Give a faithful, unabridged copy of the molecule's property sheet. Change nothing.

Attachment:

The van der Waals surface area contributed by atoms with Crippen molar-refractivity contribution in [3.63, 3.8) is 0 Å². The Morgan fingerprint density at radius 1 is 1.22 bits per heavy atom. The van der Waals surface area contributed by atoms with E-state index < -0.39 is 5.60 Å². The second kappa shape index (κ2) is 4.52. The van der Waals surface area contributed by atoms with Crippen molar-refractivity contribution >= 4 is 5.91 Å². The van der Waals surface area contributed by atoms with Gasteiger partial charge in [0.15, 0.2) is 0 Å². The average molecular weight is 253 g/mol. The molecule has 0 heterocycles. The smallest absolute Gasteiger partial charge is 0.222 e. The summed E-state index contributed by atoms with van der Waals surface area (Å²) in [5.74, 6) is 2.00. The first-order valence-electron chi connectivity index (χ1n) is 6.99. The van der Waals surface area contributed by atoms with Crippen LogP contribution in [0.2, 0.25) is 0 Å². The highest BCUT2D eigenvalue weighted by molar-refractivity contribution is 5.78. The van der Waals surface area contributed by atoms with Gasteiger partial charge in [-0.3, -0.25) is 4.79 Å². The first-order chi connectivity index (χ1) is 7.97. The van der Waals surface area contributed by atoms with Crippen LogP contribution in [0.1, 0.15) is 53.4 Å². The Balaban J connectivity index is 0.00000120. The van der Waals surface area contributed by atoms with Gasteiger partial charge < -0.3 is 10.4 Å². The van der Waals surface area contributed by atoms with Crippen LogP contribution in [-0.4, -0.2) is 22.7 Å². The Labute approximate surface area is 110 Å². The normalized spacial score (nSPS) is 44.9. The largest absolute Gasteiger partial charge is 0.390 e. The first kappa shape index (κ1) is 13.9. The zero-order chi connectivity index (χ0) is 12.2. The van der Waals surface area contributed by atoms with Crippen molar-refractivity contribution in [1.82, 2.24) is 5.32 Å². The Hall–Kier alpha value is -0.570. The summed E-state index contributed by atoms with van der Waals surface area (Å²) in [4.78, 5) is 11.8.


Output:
The van der Waals surface area contributed by atoms with Crippen molar-refractivity contribution in [3.63, 3.8) is 0 Å². The Morgan fingerprint density at radius 1 is 1.22 bits per heavy atom. The van der Waals surface area contributed by atoms with E-state index < -0.39 is 5.60 Å². The second kappa shape index (κ2) is 4.52. The van der Waals surface area contributed by atoms with Crippen molar-refractivity contribution >= 4 is 5.91 Å². The van der Waals surface area contributed by atoms with Gasteiger partial charge in [0.15, 0.2) is 0 Å². The average molecular weight is 253 g/mol. The molecule has 0 heterocycles. The smallest absolute Gasteiger partial charge is 0.222 e. The summed E-state index contributed by atoms with van der Waals surface area (Å²) in [5.74, 6) is 2.00. The first-order valence-electron chi connectivity index (χ1n) is 6.99. The van der Waals surface area contributed by atoms with Crippen LogP contribution in [0.2, 0.25) is 0 Å². The highest BCUT2D eigenvalue weighted by molar-refractivity contribution is 5.78. The van der Waals surface area contributed by atoms with Gasteiger partial charge in [-0.3, -0.25) is 4.79 Å². The first-order chi connectivity index (χ1) is 7.97. The van der Waals surface area contributed by atoms with Crippen LogP contribution in [0.1, 0.15) is 53.4 Å². The Balaban J connectivity index is 0.00000120. The van der Waals surface area contributed by atoms with Gasteiger partial charge < -0.3 is 10.4 Å². The van der Waals surface area contributed by atoms with Crippen LogP contribution in [-0.4, -0.2) is 22.7 Å². The Labute approximate surface area is 110 Å². The normalized spacial score (nSPS) is 44.9. The largest absolute Gasteiger partial charge is 0.390 e. The first kappa shape index (κ1) is 13.9. The zero-order chi connectivity index (χ0) is 12.2. The van der Waals surface area contributed by atoms with Crippen molar-refractivity contribution in [1.82, 2.24) is 5.32 Å². The Hall–Kier alpha value is -0.570. The summed E-state index contributed by atoms with van der Waals surface area (Å²) in [4.78, 5) is 11.8.